An Overview of the Indian Economy's Future

Posted On Tuesday, Feb 22, 2011

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With the Union Budget - 2011, just around the corner, there is a lot of speculation about the announcements that will be made by the Finance Minister. Although during the previous budget, the government went vocal with its intent to curb inflation, it has received flak for its inability to control prices. Let`s have a look at whether gold will glitter through this year`s budget or not.


In a recap to last year: India`s gold consumption reached peak levels of an estimated 800 tonnes even though prices surged to an all-time high last year. This spike in demand was influenced mainly by expectations that gold prices would continue to rise. Hence, there were those who thought that it would be the right time to purchase when price levels were relatively cheaper and earn profits as the price increases.


However, for such buyers, the recent fall in price has been quite disappointing.Short term markets are influenced by liquidity and sentiment values and are not based on long term fundamentals, hence it`s quite difficult to understand and predict what might actually happen in the short term.

A breather for investors comes in the form of an increasing probability that the price of gold in Indian Rupees may move higher in the short term under the influence of the policy changes that may be brought up during the 2011-2012 annual budget where the Finance Minister is likely to announce an increase in customs duty for the third time in a row.


To provide a little more insight on the upcoming budget, here is a brief analysis created using extracts from the previous 2 Budget Speeches where there was an increase on the customs levied on gold


1) 2009-2010: "Gold bars currently attract customs duty at the specific rate of Rs.100 per ten grams while other forms of gold (excluding jewellery) are chargeable to a duty of Rs.250 per ten grams. These rates were fixed in 2004 and have not been reviewed even as the price of gold has increased manifold. I propose to partially restore the incidence by increasing these rates to Rs.200 per ten grams and Rs.500 per ten grams respectively."


2) 2010-11: "The prices of precious metals continue to rise. Since the customs duty is levied on these at specific rates, I propose to index the rates as follows: On gold and platinum from Rs.200 per 10 grams to Rs.300 per 10 grams."


The increase in gold rates, the rise in customs as well as the record level gold purchase and consumption in 2010 will provide the Finance Minister a window to further hike the customs duty on gold.


Gold Prices and Customs Duty

As estimated in the below table, there is a high possibility that the customs duty will be increased further by Rs. 100 to Rs. 400 per 10 grams of gold. This would adjust the customs duty expressed in percentage of gold price to be around 1.8 - 1.9% to match the levels of the hike in customs duty during last budgets. Also, going by the Finance Minister`s speech on the rise of prices of precious metals, "Since the customs duty is levied on these (precious metals) at specific rates, I propose to index the rates on gold and platinum, from Rs.200 per 10 gm to Rs 300 per 10 gm." This indicates that a specific level of customs duty expressed as a percentage of gold price would be maintained.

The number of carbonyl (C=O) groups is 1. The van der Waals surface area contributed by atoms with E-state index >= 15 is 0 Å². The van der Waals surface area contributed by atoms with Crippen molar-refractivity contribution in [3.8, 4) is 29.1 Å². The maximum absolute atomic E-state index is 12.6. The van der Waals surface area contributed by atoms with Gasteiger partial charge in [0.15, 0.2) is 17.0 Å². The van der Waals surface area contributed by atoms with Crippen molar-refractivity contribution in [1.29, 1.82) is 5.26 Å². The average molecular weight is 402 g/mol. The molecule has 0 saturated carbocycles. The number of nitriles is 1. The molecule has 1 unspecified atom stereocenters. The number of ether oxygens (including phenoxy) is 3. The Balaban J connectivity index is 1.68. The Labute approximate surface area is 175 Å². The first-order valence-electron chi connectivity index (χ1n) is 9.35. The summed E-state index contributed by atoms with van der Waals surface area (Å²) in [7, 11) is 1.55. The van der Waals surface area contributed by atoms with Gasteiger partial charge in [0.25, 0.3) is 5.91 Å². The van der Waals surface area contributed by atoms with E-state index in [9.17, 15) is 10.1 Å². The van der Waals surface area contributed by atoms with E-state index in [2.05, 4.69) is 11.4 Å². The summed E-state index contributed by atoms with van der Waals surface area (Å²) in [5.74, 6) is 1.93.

Table: Gold prices and customs duty
 CBO estimates of Social Security Tax Revenues and Outlays
Source: LBMA, RBI, QuantumAMC and http://indiabudget.nic.in/


Can the increase be any higher?


Based on the revisions made in the customs duty over the last 2 budget sessions and considering the above table, there is a high chance that there could be an increase of 32% in the customs duty slab when expressed as a percentage of gold price. A 32% increase in slab rate would mean a customs duty rate of 2.4% in terms of percentage of gold price. This in turn could translate in a customs duty of nearly Rs. 500 per 10 grams in the coming budget.


Looking at the previous budgets, it looks increasingly probable that the hike in customs duty would be at least to the tune of Rs. 100, hence raising the customs duty from Rs.300 per 10 grams in 2010 to Rs. 400 per 10 grams in 2011. However, given that the attitude of the consumer towards gold purchase was not affected even with the price escalation, there is a high chance that there could be a much higher increase in customs duty for 2011-2012. In such a case, the increase could also be close to Rs. 200 per 100 grams, thus raising the customs duty level to Rs. 500 per 10 grams.


With the Indian consumer`s fascination towards gold and inflation on a rise, only time will tell how the budget will actually deal with this glittering spectacle that is one of the best keepers of value.

This is first of a 2 part series on customs duty on gold and government polices and reforms required for gold markets.


Disclaimer:

 

The views expressed in this article are the personal views of the Fund Manager of Quantum Gold Fund. The views constitute only the opinions and do not constitute any guidelines or recommendation on any course of action to be followed by the reader. This information is meant for general reading purpose only and is not meant to serve as a professional guide/investment advice for the readers. This article has been prepared on the basis of publicly available information, internally developed data and other sources believed to be reliable. Readers are advised to seek independent professional advice and arrive at an informed investment decision before making any investments. Please visit – www.quantumamc.com/disclaimer to read scheme specific risk factors.

Above article is authored by Quantum.

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